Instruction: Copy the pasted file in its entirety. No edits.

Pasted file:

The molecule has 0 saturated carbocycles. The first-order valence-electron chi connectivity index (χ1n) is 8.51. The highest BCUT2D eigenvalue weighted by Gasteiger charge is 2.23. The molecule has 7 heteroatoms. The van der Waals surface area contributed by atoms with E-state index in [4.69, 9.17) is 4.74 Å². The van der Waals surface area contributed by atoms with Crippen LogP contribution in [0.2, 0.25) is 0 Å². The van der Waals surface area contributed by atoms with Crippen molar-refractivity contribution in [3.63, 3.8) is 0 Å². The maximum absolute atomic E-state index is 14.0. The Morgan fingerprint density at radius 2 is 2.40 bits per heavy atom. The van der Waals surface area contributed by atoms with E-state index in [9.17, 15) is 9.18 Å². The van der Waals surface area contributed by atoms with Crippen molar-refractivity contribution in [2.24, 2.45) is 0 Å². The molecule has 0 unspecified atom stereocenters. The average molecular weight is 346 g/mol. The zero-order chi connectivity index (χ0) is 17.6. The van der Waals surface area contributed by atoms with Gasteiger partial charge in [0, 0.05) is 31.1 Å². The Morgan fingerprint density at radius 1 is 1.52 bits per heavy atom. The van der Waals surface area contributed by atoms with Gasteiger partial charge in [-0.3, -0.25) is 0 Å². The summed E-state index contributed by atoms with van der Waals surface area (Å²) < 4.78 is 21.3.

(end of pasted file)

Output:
The molecule has 0 saturated carbocycles. The first-order valence-electron chi connectivity index (χ1n) is 8.51. The highest BCUT2D eigenvalue weighted by Gasteiger charge is 2.23. The molecule has 7 heteroatoms. The van der Waals surface area contributed by atoms with E-state index in [4.69, 9.17) is 4.74 Å². The van der Waals surface area contributed by atoms with Crippen LogP contribution in [0.2, 0.25) is 0 Å². The van der Waals surface area contributed by atoms with Crippen molar-refractivity contribution in [3.63, 3.8) is 0 Å². The maximum absolute atomic E-state index is 14.0. The Morgan fingerprint density at radius 2 is 2.40 bits per heavy atom. The van der Waals surface area contributed by atoms with E-state index in [9.17, 15) is 9.18 Å². The van der Waals surface area contributed by atoms with Crippen molar-refractivity contribution in [2.24, 2.45) is 0 Å². The molecule has 0 unspecified atom stereocenters. The average molecular weight is 346 g/mol. The zero-order chi connectivity index (χ0) is 17.6. The van der Waals surface area contributed by atoms with Gasteiger partial charge in [0, 0.05) is 31.1 Å². The Morgan fingerprint density at radius 1 is 1.52 bits per heavy atom. The van der Waals surface area contributed by atoms with Gasteiger partial charge in [-0.3, -0.25) is 0 Å². The summed E-state index contributed by atoms with van der Waals surface area (Å²) < 4.78 is 21.3.